Inspired by an ancient and largely forgotten Christian ethic sharing more in common with our Buddhist and Jewish brethren than with modern Evangelicalism, Pastor Cross didn’t see a mob. He saw individuals, faces filled with the hopelessness of broken and damaged people.
Here’s the vital turn. He still fought them. He still challenged them relentlessly. Had peaceful protest failed, he would have fought them by any means necessary with all the passion and fury he brought to his everyday work, to ensure a just outcome. All of this he would have done without losing a sense of love, humility and humanity. There is power in seeing people for what they are, vulnerable, flawed and broken, and waging a fight without reducing an enemy to a hated other.
When we understand the power of a system to make good people embrace bad politics, we can begin to see the power of a healthy system to wring just outcomes from nasty, obnoxious people. We will need this understanding for the fight ahead.
General George Patton played a vital role in defeating the Nazis, but on a personal level he would have been completely comfortable in the Wehrmacht, perhaps even the SS. His remarkable effectiveness owed in part to his admiration of the Germans. He studied and adopted their tactics and embraced their values to a degree that made him dangerous at times to the war effort, and later the peace. Patton was more deeply anti-Semitic than many German generals, describing Jews as “lower than animals.” After the war his Nazi sympathies began to emerge more clearly, as he took a public position in opposition to de-Nazification.
By contrast, German General Erwin Rommel was a pretty decent guy, well-admired by all who knew him, a loving husband and father. He held no known antipathy toward the Jews and hated Hitler far more than Patton did. Rommel was arrested and forced to commit suicide after his scheme to assassinate the Fuhrer was exposed.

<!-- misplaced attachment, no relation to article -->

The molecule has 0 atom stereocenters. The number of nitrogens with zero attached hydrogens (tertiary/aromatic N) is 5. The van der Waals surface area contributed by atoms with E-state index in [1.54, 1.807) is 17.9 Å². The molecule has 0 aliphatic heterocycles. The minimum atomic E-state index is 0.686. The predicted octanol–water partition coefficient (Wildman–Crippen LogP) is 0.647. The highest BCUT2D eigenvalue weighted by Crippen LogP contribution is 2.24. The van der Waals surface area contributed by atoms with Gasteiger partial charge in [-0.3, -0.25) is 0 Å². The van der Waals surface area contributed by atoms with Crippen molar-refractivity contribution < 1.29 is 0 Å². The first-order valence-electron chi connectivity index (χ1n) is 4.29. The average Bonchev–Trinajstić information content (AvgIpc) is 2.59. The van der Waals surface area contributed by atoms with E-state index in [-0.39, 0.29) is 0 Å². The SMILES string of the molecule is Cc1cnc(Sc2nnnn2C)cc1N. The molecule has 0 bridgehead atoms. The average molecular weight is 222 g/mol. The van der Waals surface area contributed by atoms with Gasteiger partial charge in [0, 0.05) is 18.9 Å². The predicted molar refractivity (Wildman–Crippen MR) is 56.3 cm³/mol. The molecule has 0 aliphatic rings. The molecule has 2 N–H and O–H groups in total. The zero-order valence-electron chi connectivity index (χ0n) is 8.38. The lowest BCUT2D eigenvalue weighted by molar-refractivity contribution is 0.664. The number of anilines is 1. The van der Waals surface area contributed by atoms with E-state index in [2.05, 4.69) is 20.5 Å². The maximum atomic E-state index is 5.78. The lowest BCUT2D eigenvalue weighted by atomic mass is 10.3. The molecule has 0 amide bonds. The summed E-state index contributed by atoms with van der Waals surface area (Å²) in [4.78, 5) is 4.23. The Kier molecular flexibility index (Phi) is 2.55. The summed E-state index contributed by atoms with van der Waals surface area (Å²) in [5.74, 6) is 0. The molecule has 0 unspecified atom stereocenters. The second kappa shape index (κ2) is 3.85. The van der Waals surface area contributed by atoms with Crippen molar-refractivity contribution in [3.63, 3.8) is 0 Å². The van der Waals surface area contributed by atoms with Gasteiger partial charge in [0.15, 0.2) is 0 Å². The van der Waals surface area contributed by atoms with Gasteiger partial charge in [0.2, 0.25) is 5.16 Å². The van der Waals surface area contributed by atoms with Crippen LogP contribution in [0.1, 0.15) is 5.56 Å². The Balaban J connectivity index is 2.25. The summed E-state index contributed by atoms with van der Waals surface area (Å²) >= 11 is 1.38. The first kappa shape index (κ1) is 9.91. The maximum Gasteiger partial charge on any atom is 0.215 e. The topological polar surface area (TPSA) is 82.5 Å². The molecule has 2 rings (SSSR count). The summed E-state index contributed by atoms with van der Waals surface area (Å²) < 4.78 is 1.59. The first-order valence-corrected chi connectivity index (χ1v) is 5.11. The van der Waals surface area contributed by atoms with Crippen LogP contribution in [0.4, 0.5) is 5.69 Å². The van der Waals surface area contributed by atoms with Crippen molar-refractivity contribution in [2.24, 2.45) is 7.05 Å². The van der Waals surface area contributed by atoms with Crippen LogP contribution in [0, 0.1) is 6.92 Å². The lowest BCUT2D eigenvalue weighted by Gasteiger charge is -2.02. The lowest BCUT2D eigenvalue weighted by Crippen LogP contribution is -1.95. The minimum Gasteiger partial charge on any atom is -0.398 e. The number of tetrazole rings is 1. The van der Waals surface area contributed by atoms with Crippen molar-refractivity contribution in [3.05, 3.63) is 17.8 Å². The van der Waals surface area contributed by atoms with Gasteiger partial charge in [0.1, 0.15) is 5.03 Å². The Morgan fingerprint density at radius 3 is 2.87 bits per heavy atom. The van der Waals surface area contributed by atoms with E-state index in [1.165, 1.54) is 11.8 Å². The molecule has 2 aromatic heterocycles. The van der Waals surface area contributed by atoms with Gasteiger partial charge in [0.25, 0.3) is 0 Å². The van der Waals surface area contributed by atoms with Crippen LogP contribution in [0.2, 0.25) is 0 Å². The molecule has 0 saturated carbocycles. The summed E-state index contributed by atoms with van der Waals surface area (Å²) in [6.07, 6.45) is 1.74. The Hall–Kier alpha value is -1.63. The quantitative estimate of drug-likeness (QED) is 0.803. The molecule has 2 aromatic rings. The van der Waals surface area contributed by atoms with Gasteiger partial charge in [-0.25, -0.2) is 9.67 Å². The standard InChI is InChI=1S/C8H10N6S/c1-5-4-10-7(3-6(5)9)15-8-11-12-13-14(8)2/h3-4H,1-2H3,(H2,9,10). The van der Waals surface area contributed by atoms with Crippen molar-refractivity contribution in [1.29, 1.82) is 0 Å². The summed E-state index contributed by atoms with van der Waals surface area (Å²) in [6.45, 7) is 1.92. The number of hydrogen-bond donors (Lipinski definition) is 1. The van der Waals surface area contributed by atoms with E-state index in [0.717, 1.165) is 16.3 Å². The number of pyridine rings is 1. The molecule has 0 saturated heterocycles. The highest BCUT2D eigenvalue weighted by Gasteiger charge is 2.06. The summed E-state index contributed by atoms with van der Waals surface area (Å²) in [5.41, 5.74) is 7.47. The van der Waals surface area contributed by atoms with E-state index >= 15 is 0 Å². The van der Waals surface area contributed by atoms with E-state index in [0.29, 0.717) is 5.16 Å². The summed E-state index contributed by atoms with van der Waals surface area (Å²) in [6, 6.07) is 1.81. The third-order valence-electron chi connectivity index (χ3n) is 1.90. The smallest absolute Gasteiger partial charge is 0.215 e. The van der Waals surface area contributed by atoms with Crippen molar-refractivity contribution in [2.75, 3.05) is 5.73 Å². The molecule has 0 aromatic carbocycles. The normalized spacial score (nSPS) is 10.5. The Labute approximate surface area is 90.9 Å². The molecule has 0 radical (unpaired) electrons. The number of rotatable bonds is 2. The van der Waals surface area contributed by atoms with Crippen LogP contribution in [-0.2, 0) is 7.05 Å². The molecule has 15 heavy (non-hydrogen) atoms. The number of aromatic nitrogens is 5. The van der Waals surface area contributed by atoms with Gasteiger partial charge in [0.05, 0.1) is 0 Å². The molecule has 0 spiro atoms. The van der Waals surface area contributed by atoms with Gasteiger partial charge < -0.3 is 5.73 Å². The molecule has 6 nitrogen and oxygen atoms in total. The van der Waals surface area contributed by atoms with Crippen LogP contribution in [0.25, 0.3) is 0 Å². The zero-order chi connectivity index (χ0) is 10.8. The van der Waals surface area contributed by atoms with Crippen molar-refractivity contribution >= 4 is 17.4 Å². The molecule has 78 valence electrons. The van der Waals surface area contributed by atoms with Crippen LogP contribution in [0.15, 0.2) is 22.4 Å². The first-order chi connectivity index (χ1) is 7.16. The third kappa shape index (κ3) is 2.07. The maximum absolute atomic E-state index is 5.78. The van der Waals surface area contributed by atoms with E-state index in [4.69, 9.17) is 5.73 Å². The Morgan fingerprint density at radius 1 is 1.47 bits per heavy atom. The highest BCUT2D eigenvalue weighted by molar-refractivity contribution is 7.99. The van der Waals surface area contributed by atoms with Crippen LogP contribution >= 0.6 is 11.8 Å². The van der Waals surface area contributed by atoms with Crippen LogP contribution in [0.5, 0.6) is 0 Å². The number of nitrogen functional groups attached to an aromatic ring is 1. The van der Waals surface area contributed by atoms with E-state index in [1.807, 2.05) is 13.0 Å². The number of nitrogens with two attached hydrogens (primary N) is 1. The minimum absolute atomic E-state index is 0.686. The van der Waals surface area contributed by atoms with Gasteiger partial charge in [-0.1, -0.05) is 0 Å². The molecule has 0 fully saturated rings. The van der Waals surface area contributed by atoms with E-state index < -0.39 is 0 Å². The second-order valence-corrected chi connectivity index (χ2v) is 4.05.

Why did Patton find himself liberating Nazi death camps where Rommel had fought to keep them open? It was a good system, not good personal moral qualities, that made George Patton a force for Democracy rather than Fascism. If your political system needs masses of good people in order to survive, it will probably fail. In a life or death battle against a malignant political system, hesitate to neutralize a nice person like Erwin Rommel or Robert E. Lee and those “nice” people will wreak havoc. Good systems are better than good people.
We can learn a lot about defeating evil by the outcomes of World War II in the east and west of Europe. Having been on the receiving end of German atrocities, the Red Army took a very personal approach to ridding the world of Nazis, taking relatively few prisoners. De-Nazification under the Soviets consisted mostly of suspects being taken out back and shot.
Allied-controlled areas adopted a different approach, based on implementing a system of due process rather than meting out ad hoc retribution. At its peak, there were more than 6 million Nazi Party members in Germany. Allied tribunals executed a few hundred of them. De-Nazification in the west was a system based on rules, carried out with a modicum of due process, emphasizing humane values.